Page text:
by Stephen Tall on June 26, 2008
The Government’s new Equalities Bill hit the headlines today – primarily for its legalisation of ‘positive discrimination’ where employers are able to employ two equally able candidates. Lib Dem Equalities spokeswoman Lynne Featherstone has put forward her views on her blog.
… the media have made great hay with the bit which will allow an employer who at interview has several equally qualified applicants – give the job to the one they feel fills a gap in the make up of their workforce. So – for example – if there was under-representation of male teachers in a primary school – and a woman and man both were equally qualified to get the job – the employer could decide to give the job to the man to improve the under-represented groups representation – without being sued. That’s the point. Previously it was against the law.
This is the bit that (in garbled and misleading form) grabbed the media attention, but the media have pretty much ignored the really good bit – that at the eleventh hour the Government included tackling age discrimination both in extending the equality duty on the public sector but also applying it to the provision of goods and services. Hurrah!
You can read the full posting here.
And for those of you who want Lynne’s views in more Parliamentary language, as transcribed by Hansard, here you go:
Lynne Featherstone (Hornsey and Wood Green) (LD): I very much welcome today’s statement and thank the Minister for allowing me early sight of it. We on the Liberal Democrat Benches welcome a new equality Bill that will bring together all the various strands of equality legislation and further the equality agenda, which sure needs some furthering.
We particularly welcome the eleventh hour inclusion of a grey charter, with the overdue outlawing of age discrimination in the provision of goods and services and the extension of the public equality duty. Can the Minister confirm whether that will cover young people?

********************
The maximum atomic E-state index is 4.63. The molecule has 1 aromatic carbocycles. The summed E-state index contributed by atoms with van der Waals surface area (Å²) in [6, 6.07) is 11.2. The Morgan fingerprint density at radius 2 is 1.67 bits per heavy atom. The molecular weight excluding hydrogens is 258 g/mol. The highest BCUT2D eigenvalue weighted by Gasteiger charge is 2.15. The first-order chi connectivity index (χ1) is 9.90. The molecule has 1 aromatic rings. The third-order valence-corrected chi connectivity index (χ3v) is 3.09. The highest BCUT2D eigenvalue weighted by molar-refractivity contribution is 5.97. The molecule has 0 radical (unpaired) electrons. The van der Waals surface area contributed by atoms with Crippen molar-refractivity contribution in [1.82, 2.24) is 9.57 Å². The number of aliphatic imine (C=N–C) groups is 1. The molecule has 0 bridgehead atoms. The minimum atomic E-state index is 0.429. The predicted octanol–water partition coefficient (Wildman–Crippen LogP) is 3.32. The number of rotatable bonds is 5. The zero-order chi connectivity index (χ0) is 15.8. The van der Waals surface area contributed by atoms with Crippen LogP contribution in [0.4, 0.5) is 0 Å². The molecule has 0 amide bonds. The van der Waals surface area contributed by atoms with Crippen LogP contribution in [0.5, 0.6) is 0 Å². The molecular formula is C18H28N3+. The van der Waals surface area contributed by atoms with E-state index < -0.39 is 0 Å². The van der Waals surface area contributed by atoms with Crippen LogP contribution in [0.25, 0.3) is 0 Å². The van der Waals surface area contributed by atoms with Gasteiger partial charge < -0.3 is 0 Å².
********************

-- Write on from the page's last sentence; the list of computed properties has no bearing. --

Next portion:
I would also be grateful to know the exact date, or as near as we can get, when older patients will be legally entitled to the same treatment in our hospitals as the rest of us.
Allowing employers to discriminate positively when candidates are equal is a good thing and has the potential to effect change in the workplace, but mischief is being made on the airwaves. It would be helpful if the Minister could clarify that all under-represented groups are covered and that it is for an employer to improve the situation where the current legislation means that they could be sued.
The move to make public sector suppliers more accountable in their equality polices is certainly a step in the right direction, but it raises some concerns. It is one thing to tick boxes on procurement questionnaires, but if there is no realistic chance of any claims being verified, those measures will indeed be a tick-box exercise. What estimates have the Government made of the number of people employed by their suppliers, notwithstanding simply the £160 billion that goes to private sector employers?
What extra resources are being allocated by the Government to their procurement departments, so that they can monitor and verify the claims made by their suppliers? Given that so much public sector work is now out-sourced to private sector companies, will the public equality duty be extended to cover them in full?
The proposals are a step in the right direction, but it is disappointing that the Government have stopped one step short of compulsory pay audits. I would like to know from the Minister the criteria for when the Government would enact compulsory audits, should the softly-softly approach fail. What will it take? How will we know when the moment has come?
Some of the problems with the lack of equality are to do not solely with legislation, but with the queues at the employment tribunals. What extra resource will the Government commit to clear the backlog? On the Bill as a whole, will any exemptions or exceptions to the equality principles in it be explicit, detailed and decided by the House?
Finally, we have jumped from a Green Paper to a Bill without any formal Government response to the hundreds of organisations that participated in the original consultation. Are the Government ever going to publish a response? What confidence can stakeholders have that they will have their say on the Bill?
In conclusion, we on the Liberal Democrat Benches are happy to work constructively on the equality Bill. I will take the Minister up on her offer of discussions before the Bill is published, as we have quite a list of things that we would like included.